If Black history is American history, American history is far from pretty—and far from the idealized melting pot narrative we tell our children. It is certainly not the “home of the free,” but is the “land of the brave,” says Baldwin.

“Violence is as American as cherry pie,” he writes, quoting Black activist H. Rap Brown and going on to proclaim that we must stop treating violence as a phenomenon endemic to communities of color. “I Am Not Your Negro” aims to advance this message, to unveil the normalized violence brought forth by police during the civil rights era up until this very day. It is only with awareness of American history—the untold American history—that we can move forward and approach the envisioned America that is written in the textbooks. Until then, social progress will be stunted because we don’t acknowledge and learn from the most comprehensive account of our history—the one that takes into account the plight of marginalized people upon whose backs our country was built.

As for Baldwin’s personal life, we learn about his sense of duty and his reluctance to attach himself to larger causes like the NAACP, the Black Panther Party, or even the Church. After spending a decade abroad in Paris, he chose to return to the U.S. because he felt a personal need to engage in Black activism on the ground. However, he appeared to feel stifled by lack of a larger group identity. Baldwin mentioned a white teacher he had as a child, and how she took a special interest in him by showing him books and plays, along with attention. He didn’t want to join the Panthers because of the positive effects that certain white individuals had added to his life. For that reason, he was usually depicted as a sort of lone figure in the spotlight—advocating for those around him, but doing so on his own.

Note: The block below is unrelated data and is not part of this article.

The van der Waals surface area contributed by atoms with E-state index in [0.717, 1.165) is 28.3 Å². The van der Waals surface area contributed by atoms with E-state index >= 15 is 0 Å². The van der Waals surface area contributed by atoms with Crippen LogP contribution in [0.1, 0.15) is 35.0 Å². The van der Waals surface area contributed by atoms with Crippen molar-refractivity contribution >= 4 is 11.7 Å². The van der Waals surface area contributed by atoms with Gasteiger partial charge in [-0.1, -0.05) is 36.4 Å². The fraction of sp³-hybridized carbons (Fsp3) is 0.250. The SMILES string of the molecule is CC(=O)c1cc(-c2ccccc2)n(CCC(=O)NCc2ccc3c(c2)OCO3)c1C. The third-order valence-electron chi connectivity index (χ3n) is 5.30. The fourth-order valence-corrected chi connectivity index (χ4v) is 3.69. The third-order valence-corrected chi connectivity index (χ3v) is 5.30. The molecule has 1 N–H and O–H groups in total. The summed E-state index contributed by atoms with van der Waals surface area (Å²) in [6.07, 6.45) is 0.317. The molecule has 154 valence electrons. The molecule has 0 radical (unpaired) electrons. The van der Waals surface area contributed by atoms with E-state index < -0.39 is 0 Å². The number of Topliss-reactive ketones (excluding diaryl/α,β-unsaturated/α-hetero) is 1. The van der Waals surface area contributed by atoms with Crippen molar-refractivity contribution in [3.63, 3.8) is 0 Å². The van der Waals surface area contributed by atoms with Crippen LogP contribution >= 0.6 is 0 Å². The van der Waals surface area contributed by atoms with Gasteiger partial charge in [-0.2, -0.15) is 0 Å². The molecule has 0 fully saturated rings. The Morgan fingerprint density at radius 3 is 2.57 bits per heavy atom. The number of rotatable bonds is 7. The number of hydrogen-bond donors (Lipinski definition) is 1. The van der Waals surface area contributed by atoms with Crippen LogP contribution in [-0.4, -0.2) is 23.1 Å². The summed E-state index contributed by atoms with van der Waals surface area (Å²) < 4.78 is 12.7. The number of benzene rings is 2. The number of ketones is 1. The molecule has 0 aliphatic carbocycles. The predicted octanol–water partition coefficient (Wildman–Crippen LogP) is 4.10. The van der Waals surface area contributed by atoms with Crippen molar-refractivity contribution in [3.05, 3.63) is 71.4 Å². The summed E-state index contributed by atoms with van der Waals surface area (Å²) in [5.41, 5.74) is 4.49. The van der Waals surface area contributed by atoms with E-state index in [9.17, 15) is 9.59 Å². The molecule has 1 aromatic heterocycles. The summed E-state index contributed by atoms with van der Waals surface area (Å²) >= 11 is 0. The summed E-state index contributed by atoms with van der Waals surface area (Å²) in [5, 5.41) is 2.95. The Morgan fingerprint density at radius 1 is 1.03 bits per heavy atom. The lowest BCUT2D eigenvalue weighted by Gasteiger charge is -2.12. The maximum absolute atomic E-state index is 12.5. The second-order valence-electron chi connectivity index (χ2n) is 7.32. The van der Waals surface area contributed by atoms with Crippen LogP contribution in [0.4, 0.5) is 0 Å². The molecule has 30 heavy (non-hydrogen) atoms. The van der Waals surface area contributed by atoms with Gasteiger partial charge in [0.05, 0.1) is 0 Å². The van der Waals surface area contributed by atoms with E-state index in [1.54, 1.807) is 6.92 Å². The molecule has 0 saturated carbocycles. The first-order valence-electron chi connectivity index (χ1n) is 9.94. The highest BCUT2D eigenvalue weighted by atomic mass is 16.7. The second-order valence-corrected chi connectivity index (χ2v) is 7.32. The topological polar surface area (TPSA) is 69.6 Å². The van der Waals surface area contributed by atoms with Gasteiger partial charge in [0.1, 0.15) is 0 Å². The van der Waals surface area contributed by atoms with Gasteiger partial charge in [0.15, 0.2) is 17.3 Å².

Race being the central focus of the film, the narrative does not include any exploration into Baldwin’s sexuality. As a queer Black writer, Baldwin’s sexuality is only made relevant in the film on the most perfunctory level, when FBI records show that he was deemed a person of interest for his prominence as a writer alongside his purported sexual deviance.

Considering that the film delves into great lengths to explain the importance of acknowledging history, politics, race, and culture at an intersectional level, it was jarring that such a point of public contention within Baldwin’s identity was so glossed over. The question that remains at the film’s conclusion is how Baldwin’s identity as a queer Black artist affects the Black American experience: How did these separate components of his identity work with and against one another in relation to his activism? How has that changed for queer people of color today?

“I Am Not Your Negro” posits many poignant questions about race and politics in America, panning into the life of a tremendously important voice and out into the broader scope of race relations in the country over the course of the mid-20th century. The film reminds audiences that though it is a documentary deeply rooted in the past, the narrative conveyed within it continues to unfold with each new day in America. We must move forward, but first, we must turn to history.